Electricity rates unbundled:  Why do we have prohibitive rates of electricity?


Bolt of Lightning

Electricity is the universal source of energy among Filipinos.  According to a survey conducted by the National Statistics Office, 14.6 million households (or about 87.6% of 16.6 million households) use electricity.  Among the various types of fuel, electricity has the greatest proportions of household users, ranging from 90-98% across the income class; except in the lowest range of less than PhP5,000 monthly family incomes where roughly 80% of households use kerosene and/or fuel wood.  In short, electricity is a basic need to most Filipino households. 

Residential rates of electricity today are double what they were in 2001 (the year the Electric Power Industry Reform Act, or EPIRA, took effect), while our industrial rates are among the highest in the world.  Ironically, we seek and “induce” foreign investors with expensive electricity. 

Why do we have prohibitive rates of electricity in the Philippines?  First, a brief review of the structure of the electric power industry in the Philippines.  

The electric power industry was reestructured into 4 component sectors by the EPIRA in 2001, namely:  generation, transmission, distribution and supply.

The Generation Sector (meaning the producers or generators of electricity) consists of the National Power Corporation (Napocor) and some 50 private Independent Power Producers (IPPs).

The electricity produced by Napocor and the IPPs is sold to and distributed to the consumers by the Distribution Utilities (DUs) — e.g.: the Manila Electric Company (Meralco), Visayan Electric Company, Davao Light and Power Company, 119 Electric Cooperatives (ECs) all over the country, etc. — constituting the Distribution Sector.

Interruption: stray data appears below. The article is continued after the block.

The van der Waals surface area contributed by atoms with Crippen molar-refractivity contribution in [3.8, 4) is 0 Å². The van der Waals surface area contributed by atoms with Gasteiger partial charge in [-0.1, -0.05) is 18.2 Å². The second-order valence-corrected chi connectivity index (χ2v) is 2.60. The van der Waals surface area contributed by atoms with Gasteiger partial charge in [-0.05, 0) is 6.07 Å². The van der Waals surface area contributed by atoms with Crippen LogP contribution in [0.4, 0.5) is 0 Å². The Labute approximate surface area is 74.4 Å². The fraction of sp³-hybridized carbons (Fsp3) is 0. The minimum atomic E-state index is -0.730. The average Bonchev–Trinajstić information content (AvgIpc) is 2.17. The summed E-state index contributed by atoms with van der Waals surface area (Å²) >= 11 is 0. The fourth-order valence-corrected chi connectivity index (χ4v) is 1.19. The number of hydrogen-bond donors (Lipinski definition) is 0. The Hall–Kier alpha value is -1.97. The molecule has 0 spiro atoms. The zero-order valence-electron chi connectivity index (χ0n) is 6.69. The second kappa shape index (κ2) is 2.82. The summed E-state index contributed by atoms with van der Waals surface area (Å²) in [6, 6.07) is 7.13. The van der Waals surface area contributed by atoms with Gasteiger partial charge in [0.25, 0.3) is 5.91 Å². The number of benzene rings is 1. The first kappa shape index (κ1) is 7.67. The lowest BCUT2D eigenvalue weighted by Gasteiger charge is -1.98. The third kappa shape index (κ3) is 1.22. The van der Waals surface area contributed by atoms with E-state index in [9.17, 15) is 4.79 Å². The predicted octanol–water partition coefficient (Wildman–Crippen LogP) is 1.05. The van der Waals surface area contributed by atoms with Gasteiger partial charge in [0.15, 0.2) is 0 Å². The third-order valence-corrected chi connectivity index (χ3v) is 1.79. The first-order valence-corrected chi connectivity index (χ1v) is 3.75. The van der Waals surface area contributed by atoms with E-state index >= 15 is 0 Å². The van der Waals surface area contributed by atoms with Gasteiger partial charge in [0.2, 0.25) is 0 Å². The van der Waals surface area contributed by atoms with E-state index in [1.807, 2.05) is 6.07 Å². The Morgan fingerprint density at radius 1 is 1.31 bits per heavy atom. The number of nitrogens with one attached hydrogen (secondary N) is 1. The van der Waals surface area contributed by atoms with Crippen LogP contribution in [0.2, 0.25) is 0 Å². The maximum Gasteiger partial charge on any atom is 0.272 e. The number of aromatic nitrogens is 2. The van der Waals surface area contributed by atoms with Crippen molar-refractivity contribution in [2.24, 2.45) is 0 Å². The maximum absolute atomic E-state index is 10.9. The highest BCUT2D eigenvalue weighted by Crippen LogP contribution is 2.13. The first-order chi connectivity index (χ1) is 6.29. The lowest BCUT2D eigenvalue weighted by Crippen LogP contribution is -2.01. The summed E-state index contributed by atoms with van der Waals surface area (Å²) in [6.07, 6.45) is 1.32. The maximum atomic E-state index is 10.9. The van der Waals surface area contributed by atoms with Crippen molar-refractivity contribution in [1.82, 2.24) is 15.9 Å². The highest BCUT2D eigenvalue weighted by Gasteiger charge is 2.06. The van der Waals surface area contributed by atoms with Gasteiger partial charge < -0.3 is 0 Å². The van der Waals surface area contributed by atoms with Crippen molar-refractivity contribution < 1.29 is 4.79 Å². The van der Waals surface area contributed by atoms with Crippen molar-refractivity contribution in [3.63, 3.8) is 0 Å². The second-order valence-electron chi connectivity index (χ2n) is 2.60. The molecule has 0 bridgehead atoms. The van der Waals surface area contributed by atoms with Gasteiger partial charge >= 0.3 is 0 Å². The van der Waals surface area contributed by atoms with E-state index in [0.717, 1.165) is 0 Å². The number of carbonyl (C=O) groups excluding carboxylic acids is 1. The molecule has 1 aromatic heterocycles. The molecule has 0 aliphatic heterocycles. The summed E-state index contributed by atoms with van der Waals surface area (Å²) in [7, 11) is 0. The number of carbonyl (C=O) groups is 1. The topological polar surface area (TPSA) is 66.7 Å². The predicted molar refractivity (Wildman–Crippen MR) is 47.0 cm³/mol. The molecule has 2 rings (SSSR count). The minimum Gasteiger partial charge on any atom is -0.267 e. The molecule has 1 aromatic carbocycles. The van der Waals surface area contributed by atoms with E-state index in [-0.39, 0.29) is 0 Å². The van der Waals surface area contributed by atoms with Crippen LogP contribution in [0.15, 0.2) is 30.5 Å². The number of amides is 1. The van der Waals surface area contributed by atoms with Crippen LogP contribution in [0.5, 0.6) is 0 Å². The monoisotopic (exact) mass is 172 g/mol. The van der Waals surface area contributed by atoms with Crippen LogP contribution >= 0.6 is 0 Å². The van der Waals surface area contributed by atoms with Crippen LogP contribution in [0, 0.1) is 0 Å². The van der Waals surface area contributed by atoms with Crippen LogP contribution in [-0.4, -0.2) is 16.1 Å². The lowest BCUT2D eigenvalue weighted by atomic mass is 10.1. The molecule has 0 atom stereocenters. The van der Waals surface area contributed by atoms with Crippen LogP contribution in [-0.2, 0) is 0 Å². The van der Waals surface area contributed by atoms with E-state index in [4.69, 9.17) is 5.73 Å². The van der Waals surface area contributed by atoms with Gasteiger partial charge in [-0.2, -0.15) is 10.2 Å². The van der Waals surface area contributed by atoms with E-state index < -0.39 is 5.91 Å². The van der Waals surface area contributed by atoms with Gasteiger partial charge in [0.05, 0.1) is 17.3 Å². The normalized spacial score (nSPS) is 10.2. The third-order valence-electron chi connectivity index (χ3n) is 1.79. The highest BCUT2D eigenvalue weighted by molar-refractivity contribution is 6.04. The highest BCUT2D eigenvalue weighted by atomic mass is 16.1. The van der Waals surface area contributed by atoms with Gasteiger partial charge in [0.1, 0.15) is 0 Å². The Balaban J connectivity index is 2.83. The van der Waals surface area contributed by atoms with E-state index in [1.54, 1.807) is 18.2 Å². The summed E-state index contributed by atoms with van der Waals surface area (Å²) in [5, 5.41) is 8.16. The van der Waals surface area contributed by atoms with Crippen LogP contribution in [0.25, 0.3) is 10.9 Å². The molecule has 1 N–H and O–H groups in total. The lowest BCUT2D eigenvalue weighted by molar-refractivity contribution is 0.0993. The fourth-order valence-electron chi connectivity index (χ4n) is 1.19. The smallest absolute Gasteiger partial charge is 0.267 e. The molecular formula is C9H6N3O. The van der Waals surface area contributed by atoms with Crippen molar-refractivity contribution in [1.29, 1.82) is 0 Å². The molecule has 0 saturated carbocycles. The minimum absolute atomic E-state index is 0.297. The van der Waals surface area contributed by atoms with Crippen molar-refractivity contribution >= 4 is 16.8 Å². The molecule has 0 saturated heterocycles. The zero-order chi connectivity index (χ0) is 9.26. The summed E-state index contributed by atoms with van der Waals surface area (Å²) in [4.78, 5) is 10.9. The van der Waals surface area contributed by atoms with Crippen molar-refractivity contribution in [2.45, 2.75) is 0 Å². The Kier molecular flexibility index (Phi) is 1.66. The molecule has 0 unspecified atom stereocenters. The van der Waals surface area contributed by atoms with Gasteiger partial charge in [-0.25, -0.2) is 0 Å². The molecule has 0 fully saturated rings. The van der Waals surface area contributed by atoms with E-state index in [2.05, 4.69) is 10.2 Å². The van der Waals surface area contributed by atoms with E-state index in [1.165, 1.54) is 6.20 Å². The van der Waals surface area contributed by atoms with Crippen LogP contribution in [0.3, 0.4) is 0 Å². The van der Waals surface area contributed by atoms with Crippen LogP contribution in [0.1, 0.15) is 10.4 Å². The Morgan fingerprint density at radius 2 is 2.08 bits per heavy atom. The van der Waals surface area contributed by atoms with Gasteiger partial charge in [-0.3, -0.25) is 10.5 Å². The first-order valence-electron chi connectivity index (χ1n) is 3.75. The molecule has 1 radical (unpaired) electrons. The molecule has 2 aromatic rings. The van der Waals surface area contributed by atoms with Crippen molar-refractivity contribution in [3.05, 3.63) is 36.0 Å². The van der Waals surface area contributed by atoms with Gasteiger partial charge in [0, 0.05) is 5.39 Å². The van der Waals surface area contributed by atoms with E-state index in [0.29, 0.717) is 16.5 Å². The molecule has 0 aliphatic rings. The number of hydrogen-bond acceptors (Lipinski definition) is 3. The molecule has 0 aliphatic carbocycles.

The power generators transmit their electricity to DUs and ECs through the power grid operated by the National Transmission Corporation (Transco), which was created by the EPIRA from Napocor’s substation and transmission assets to constitute the Transmission Sector.

The Supply Sector, as provided for by the EPIRA, refers to the “… supply of electricity to the contestable market …” and will not be discussed here.             

The following charges and factors contribute to high cost of electricity in the country:

1.  High cost of power generation (for the customers of Meralco, the generation charge is reflected as the 1st item in the Billing Summary of your monthly electric bills).  Generation charges account for around 58% of electricity rates. The major reasons why we can’t generate cheaper electricity are:

a)  High depedence on imported energy (oil and coal) for power generation.  The price we pay for imported energy and the supply we get for the price we pay are both dictated by external market forces beyond our control. 

b)  Fluctuation in currency rates.  When the peso is weak, importers of oil and coal need more of it and the added cost is passed on to power producers.  In the case of direct importation by the IPPs, their foreign exchange and fuel cost risks are guaranteed by the government and routinely passed on by Napocor, DUs and ECs to the consumers.

c)  High government taxes and royalty fees.  High government taxes levied on production inputs and royalty fees on indigenous natural gas from the Camago-Malampaya field off Palawan contribute to higher cost of power generation.  Local government units also extract their share of the “booty” in the form of franchise and business taxes, adding more costs to electricity rates.

Meralco’s IPP and sister company, the First Gas Power Corporation (FGPC), claims that consumers are paying more than PhP2 per kWh in government royalties and E-VAT on electricity produced by its Sta. Rita and San Lorenzo power plants that are both using natural gas from the Camago-Malampaya field.

High royalty fee is also a disincentive to the development and commercial exploitation of our indigenous sources of energy.